“You see,” she said. “Money can buy anything.”

            . . .

            She rang J. D. Salinger’s bell dressed as a cleaning lady, having conceived the harebrained scheme that the reclusive writer’s short stories be put to music.

            She dyed chocolate mousse blue. She dyed a cat green.

            She moved hundreds of thousands of dollars from one bank to another for the pleasure of confusing her accountants. She believed in reincarnation. She filled her fish tank with goldfish and Scotch.

            At the very end, according to Bobby Scevers, as she lay dying of cancer, “It was complete chaos… . It was so wonderful - everybody running around signing wills and trying on different wigs.”


            She sounds fun but hella exhausting!


            There's a lot more about the history of Holiday House/High Watch here:

            https://leftussilent.tumblr.com/post...gwp4wp-content

            James M. Snowden, Jr., remembers skyrockets and roman candles being set off from the terrace over the ocean on the Fourth of  J uly in the 1940s. These fireworks were launched from glass milk bott les that were current then. He recalls that one guest, Joe Thomas, senior partner of Lehman Brothers, lit the skyrockets with a large cigar.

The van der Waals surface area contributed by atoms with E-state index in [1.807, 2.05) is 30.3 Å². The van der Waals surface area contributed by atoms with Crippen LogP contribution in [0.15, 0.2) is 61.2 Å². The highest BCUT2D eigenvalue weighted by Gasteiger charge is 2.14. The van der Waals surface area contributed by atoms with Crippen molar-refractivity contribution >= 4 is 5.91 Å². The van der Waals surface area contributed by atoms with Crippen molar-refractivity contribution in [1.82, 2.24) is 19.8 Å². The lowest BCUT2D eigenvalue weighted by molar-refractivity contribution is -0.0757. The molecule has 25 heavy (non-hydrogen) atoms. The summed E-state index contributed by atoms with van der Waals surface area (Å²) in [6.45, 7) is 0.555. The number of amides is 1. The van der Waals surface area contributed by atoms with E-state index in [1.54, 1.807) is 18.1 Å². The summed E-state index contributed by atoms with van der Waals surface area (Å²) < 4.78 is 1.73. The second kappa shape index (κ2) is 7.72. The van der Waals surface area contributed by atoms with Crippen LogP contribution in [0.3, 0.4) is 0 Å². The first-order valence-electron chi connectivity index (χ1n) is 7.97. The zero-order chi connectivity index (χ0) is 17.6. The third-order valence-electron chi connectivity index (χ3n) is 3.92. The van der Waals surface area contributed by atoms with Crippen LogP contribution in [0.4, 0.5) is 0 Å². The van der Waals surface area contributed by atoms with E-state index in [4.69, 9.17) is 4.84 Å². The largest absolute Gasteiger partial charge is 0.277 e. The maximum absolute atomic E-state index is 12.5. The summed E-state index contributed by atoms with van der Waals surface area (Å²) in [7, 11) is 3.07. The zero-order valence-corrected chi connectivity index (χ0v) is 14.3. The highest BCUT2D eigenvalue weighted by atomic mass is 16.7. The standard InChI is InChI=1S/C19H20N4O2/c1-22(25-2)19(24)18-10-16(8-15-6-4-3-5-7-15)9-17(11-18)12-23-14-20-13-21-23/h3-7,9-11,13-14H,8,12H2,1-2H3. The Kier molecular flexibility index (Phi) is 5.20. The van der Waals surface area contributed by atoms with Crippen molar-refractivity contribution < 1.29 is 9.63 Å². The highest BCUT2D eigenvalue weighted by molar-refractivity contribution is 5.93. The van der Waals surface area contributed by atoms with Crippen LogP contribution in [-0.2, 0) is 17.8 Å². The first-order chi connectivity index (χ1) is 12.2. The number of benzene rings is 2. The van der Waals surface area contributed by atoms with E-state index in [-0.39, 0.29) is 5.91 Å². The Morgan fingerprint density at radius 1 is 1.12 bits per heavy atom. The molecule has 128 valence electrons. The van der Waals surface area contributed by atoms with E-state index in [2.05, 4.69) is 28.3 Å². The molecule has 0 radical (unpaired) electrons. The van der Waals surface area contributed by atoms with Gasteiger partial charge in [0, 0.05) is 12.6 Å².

Mr. Snowden also remembers hearing from his father abo ut an attempted kidnapping, some years earlier, involving a plane which kidnappers had landed on the golf course. Owing to confusion as to which was the house of their intended victim, the attempt failed.

            Even though the Snowdens were not the target, for the next several weeks at Holiday House, a night watchman was stationed with a submachi ne g un at the end of the hallway where most of the  bed rooms were.









            Sounds like it's always been a dramatic sort of party palace, just perfect for Taylor's 1989 Gatsby era.



            (I really miss Taymerica, but maybe she'll bring that back once Biden's in office. Here's hoping!)










            ...........

            exile:

            Aaron: